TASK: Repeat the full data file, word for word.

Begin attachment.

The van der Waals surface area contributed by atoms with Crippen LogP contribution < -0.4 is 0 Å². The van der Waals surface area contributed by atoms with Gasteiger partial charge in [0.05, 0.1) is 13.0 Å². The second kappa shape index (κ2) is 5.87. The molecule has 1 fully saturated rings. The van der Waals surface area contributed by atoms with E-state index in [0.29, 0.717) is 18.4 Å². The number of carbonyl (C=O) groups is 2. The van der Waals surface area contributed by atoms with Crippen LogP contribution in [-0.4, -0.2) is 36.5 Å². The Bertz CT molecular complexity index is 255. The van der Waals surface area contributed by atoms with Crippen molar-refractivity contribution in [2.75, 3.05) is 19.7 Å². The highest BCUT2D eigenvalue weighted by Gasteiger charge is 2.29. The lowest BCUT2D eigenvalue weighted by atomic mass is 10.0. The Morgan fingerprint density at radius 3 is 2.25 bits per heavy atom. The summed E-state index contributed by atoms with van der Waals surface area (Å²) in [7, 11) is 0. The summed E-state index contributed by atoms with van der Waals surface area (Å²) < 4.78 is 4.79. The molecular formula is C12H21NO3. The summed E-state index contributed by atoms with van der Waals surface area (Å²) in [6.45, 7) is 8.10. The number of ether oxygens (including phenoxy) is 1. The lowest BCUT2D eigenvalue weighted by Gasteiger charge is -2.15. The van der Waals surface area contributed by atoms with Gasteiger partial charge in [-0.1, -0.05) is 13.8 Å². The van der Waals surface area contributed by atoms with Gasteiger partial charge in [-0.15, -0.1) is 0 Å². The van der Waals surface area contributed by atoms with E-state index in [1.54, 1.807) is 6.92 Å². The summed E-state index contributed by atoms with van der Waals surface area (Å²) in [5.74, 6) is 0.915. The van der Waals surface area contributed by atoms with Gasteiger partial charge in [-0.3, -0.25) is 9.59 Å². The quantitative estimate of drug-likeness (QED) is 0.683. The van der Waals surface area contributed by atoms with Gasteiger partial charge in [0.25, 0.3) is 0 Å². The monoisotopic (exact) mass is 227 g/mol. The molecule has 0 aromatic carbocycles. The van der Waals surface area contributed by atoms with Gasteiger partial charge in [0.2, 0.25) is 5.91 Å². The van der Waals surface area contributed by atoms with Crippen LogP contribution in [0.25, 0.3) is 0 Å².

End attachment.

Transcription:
The van der Waals surface area contributed by atoms with Crippen LogP contribution < -0.4 is 0 Å². The van der Waals surface area contributed by atoms with Gasteiger partial charge in [0.05, 0.1) is 13.0 Å². The second kappa shape index (κ2) is 5.87. The molecule has 1 fully saturated rings. The van der Waals surface area contributed by atoms with E-state index in [0.29, 0.717) is 18.4 Å². The number of carbonyl (C=O) groups is 2. The van der Waals surface area contributed by atoms with Crippen LogP contribution in [-0.4, -0.2) is 36.5 Å². The Bertz CT molecular complexity index is 255. The van der Waals surface area contributed by atoms with Crippen molar-refractivity contribution in [2.75, 3.05) is 19.7 Å². The highest BCUT2D eigenvalue weighted by Gasteiger charge is 2.29. The lowest BCUT2D eigenvalue weighted by atomic mass is 10.0. The Morgan fingerprint density at radius 3 is 2.25 bits per heavy atom. The summed E-state index contributed by atoms with van der Waals surface area (Å²) in [7, 11) is 0. The summed E-state index contributed by atoms with van der Waals surface area (Å²) < 4.78 is 4.79. The molecular formula is C12H21NO3. The summed E-state index contributed by atoms with van der Waals surface area (Å²) in [6.45, 7) is 8.10. The number of ether oxygens (including phenoxy) is 1. The lowest BCUT2D eigenvalue weighted by Gasteiger charge is -2.15. The van der Waals surface area contributed by atoms with Gasteiger partial charge in [-0.1, -0.05) is 13.8 Å². The van der Waals surface area contributed by atoms with Gasteiger partial charge in [-0.15, -0.1) is 0 Å². The van der Waals surface area contributed by atoms with E-state index in [1.54, 1.807) is 6.92 Å². The summed E-state index contributed by atoms with van der Waals surface area (Å²) in [5.74, 6) is 0.915. The van der Waals surface area contributed by atoms with Gasteiger partial charge in [-0.3, -0.25) is 9.59 Å². The quantitative estimate of drug-likeness (QED) is 0.683. The van der Waals surface area contributed by atoms with Gasteiger partial charge in [0.25, 0.3) is 0 Å². The monoisotopic (exact) mass is 227 g/mol. The molecule has 0 aromatic carbocycles. The van der Waals surface area contributed by atoms with Gasteiger partial charge in [0.2, 0.25) is 5.91 Å². The van der Waals surface area contributed by atoms with Crippen LogP contribution in [0.25, 0.3) is 0 Å².